Monday, April 25, 2016

Bessie Head Heritage Trust Announces Its Programme for Writers for 2016

Thanks to a generous donation from Diamond Educational Publishers, the Bessie Head Heritage Trust (BHHT) has expanded its programme for writers this year. The plan is for the events to culminate in a prize giving ceremony celebrating stories on the theme “independence” (in the very widest of meanings) to celebrate Botswana 50th anniversary of independence late in the year.
The programme begins with a short story workshop that any writer wanting to improve their craft should not miss! To get a place in the workshop you will need to submit your best piece of flash fiction (of 500 words or less, word counts will be strictly adhered to— a story of 501 words will be disqualified! This was not followed last year and I know this because I was the one who collected the submissions.). Stories and contact information for all applicants must be submitted by email to by 1 May 2016.  The story should be attached to the email as a Word document, double-spaced, 12 pt Times New Roman font.  All successful applicants will be contacted before 7 May 2016.  Complete details are available on the website
The workshop will be run by University of Botswana lecturer, past Bessie Head winner, published writer, and all around humorous fellow, Wazha Lopang, and one of my favourite locally based writers, Cheryl Ntumy, also a past winner and author of the scrumptious Conyza Bennet series of novels set in Gaborone- if you haven’t read them you’re missing out. Any participant able to win a place in this workshop will certainly go home more skilled than they arrived.
According to the press release, the workshop will cover the basics of short story writing, including understanding what “show, don’t tell” really means, writing credible dialogue, techniques for building dramatic tension, the importance of reading in any writer’s life, understanding and using point of view, and the guidelines for the Bessie Head Short Story Competition.
Adding the workshop to the literary competition seems to have been a step in the right direction for the Trust. Trustee Mary Lederer commented that, “The judges were impressed with the quality of last year’s stories, and we believe that this results from having first held the workshop to help writers understand what they need to do to compete.”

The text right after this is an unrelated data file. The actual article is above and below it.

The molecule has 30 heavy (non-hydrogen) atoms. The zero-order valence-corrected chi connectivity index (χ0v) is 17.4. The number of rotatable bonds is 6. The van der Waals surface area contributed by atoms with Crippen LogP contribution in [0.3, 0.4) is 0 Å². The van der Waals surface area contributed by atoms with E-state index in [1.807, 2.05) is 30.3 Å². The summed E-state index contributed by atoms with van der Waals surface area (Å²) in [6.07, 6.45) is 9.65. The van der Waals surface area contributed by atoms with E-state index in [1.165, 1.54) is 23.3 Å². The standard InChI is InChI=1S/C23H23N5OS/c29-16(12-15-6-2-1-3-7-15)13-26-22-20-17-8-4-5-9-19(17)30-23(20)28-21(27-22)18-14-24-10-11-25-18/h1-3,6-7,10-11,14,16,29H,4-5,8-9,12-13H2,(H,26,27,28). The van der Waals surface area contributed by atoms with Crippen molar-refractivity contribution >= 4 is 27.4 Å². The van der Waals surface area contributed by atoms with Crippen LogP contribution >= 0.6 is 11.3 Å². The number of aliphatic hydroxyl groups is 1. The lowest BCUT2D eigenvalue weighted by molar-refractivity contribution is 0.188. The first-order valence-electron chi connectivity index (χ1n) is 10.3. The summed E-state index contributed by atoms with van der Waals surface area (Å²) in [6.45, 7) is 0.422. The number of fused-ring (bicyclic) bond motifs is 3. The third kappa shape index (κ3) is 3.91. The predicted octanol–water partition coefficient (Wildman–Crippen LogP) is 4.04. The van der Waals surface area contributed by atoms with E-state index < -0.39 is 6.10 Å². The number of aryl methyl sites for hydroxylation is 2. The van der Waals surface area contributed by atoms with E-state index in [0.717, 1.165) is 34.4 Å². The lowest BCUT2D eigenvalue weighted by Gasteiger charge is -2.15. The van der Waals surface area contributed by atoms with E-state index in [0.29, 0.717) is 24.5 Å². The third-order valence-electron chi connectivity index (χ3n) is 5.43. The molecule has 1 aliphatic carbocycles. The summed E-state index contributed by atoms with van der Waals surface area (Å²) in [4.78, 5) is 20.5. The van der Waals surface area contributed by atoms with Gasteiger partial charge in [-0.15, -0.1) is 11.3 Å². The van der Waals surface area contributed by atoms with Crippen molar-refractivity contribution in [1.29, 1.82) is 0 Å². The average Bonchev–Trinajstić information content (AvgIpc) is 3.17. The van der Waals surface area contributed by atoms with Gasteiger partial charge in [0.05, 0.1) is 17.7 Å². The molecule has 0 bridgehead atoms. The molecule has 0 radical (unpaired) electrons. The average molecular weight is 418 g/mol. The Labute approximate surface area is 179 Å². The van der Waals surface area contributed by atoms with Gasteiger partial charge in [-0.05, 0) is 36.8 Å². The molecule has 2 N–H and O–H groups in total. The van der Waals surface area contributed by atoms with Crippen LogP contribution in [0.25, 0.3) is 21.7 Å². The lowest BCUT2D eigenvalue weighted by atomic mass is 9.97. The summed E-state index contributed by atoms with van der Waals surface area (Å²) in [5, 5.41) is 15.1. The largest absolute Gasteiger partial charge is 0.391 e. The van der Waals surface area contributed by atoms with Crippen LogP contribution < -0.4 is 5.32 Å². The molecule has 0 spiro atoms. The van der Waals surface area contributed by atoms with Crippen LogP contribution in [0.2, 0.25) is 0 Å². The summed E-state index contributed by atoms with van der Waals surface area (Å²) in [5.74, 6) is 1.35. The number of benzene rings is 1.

The short story competition is scheduled for later in the year, the deadline for submissions will be 8 July 2016.  Detailed submission guidelines will be announced after the workshop at the end of May and will be posted on the Bessie Head website. Again an international panel of judges has been secured to adjudicate the stories, they are: Brazil based, award-winning writer Karen Jennings, Kenyan based— but truly Pan African in nature and structure—writer and literary activist, Zukiswa Wanner, and Joburg writer Fiona Snyckers, author of the creepy social media based thriller, Now Following You.
The Trust is also hopefully planning a “How To Get Published” workshop later in the year that will be open to the public. Considering the nearly daily messages and emails (and even phone calls- please no phone calls!) I receive from folks wanting to know how to get their work published, I suspect this will draw huge crowds—at least it should! Keep your ears open for the dates and I will certainly tell you about it here as I’ll be one of the presenters.
So writers, if you’re serious, get writing and send in your flash fiction to grab your space at the workshop. Good luck!

Friday, April 15, 2016

Two Fabulous Essays

I often think about the way the world likes to define narratives and create artificial dichotomies of good and bad. Often I think those human constructions blind us. We can't even imagine other choices because the lines of the status quo narrative are so entrenched. I think of this often with economic systems. The narrative says capitalism linked with democracy and continued growth indicates a "good" country. Anything else is "bad". The thinking has rubbed out nearly everything else to our and the environment's detriment. There are many ways to run an economy or a country or an individual life. Unlimited ways. We just need to peek over the edge of the box they've thrown us in.